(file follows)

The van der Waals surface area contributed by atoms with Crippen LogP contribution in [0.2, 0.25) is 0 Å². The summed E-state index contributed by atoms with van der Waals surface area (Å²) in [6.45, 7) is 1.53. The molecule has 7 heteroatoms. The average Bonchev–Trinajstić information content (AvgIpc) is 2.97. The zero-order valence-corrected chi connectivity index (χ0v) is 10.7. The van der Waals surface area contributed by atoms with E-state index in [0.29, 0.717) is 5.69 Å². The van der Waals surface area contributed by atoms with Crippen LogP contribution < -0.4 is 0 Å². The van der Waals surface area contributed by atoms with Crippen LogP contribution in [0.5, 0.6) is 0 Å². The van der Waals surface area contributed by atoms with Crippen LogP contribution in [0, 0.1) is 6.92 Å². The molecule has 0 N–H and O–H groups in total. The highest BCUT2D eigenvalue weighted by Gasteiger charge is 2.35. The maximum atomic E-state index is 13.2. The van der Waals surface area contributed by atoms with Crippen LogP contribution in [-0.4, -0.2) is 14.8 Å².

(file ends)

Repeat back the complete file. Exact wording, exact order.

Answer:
The van der Waals surface area contributed by atoms with Crippen LogP contribution in [0.2, 0.25) is 0 Å². The summed E-state index contributed by atoms with van der Waals surface area (Å²) in [6.45, 7) is 1.53. The molecule has 7 heteroatoms. The average Bonchev–Trinajstić information content (AvgIpc) is 2.97. The zero-order valence-corrected chi connectivity index (χ0v) is 10.7. The van der Waals surface area contributed by atoms with E-state index in [0.29, 0.717) is 5.69 Å². The van der Waals surface area contributed by atoms with Crippen LogP contribution < -0.4 is 0 Å². The van der Waals surface area contributed by atoms with Crippen LogP contribution in [0.5, 0.6) is 0 Å². The van der Waals surface area contributed by atoms with Crippen LogP contribution in [0, 0.1) is 6.92 Å². The molecule has 0 N–H and O–H groups in total. The highest BCUT2D eigenvalue weighted by Gasteiger charge is 2.35. The maximum atomic E-state index is 13.2. The van der Waals surface area contributed by atoms with Crippen LogP contribution in [-0.4, -0.2) is 14.8 Å².